The “Distributed Web Security for Science Gateways” project provides an open source, standards-compliant client and server security solutions that leverages the best-practices already adopted by industry. … Read More
OAuth provides a relatively simple yet powerful mechanism for resource owners (that is, end users) to allow controlled, third-party access to their resources. This requirement is common across many applications, including the science gateways and web portals that are the focus of our proposal. In the OAuth protocol, the resource owner interacts with an OAuth authorization server to approve access to the resource by the third party (the OAuth client) and issue tokens to the third party for secure … [Read More]
Trust is essential for science gateways. Users demand that their research and personal information are kept protected, and resource providers demand that their computing and storage resources are used appropriately by vetted users. Meeting these requirements has always required a leap of faith by both gateway users and resource providers, as gateways are not centrally managed or reviewed by any authority, and the distributed nature of the more sophisticated gateways introduces credential … [Read More]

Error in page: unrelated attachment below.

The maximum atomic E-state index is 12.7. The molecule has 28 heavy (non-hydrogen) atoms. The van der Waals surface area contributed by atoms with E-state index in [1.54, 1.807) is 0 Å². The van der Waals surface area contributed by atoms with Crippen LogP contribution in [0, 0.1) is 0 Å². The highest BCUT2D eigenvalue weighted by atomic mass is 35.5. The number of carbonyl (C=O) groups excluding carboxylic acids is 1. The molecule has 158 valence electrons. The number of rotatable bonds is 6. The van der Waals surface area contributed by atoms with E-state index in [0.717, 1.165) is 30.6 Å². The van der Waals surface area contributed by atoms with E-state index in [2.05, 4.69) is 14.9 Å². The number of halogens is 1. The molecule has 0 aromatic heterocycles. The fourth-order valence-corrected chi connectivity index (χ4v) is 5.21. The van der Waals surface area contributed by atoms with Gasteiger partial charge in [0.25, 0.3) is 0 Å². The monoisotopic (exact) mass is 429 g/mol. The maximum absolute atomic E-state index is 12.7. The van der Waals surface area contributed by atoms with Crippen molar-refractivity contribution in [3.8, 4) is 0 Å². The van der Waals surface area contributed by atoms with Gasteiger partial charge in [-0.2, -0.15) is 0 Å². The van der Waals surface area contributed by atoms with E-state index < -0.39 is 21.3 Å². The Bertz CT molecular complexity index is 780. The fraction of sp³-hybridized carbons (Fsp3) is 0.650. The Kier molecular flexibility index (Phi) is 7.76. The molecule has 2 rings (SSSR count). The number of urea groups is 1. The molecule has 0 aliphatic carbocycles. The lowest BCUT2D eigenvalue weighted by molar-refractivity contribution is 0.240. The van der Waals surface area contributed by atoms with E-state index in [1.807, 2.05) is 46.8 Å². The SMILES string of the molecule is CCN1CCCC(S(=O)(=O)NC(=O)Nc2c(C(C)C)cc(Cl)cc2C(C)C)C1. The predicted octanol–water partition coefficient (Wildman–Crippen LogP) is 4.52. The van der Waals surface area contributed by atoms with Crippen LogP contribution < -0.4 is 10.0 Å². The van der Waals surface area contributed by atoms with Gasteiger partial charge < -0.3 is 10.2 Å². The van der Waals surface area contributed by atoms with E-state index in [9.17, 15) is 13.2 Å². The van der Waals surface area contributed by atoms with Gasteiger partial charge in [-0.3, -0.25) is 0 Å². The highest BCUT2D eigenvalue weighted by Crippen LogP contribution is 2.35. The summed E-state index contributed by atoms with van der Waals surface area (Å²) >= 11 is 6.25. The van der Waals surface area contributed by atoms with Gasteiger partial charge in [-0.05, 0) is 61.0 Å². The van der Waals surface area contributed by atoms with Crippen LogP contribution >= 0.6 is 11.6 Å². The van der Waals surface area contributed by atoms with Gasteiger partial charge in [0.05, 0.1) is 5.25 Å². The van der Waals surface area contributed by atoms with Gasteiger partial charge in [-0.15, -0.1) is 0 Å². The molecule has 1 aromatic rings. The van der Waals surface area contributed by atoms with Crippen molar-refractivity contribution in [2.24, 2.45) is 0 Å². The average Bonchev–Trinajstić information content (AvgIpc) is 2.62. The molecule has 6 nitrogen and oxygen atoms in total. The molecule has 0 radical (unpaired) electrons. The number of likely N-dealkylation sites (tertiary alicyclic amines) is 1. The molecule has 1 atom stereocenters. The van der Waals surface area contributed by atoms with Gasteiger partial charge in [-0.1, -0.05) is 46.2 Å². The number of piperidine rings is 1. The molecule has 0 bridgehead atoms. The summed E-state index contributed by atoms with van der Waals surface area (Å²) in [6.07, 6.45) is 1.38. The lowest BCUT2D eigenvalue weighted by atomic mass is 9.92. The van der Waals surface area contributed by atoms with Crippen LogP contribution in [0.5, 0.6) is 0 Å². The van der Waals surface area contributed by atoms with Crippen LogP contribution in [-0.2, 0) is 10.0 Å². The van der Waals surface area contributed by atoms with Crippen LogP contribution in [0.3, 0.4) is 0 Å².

The three-year, NSF-funded “Distributed Web Security for Science Gateways” project, led by National Center for Supercomputing Applications (NCSA) in collaboration with Indiana University, the Texas Advanced Computing Center (TACC), and the University of Wisconsin-Madison, launched on August 1, 2011. The project will enhance cyberinfrastructure for research and education by providing common software building blocks for [...]
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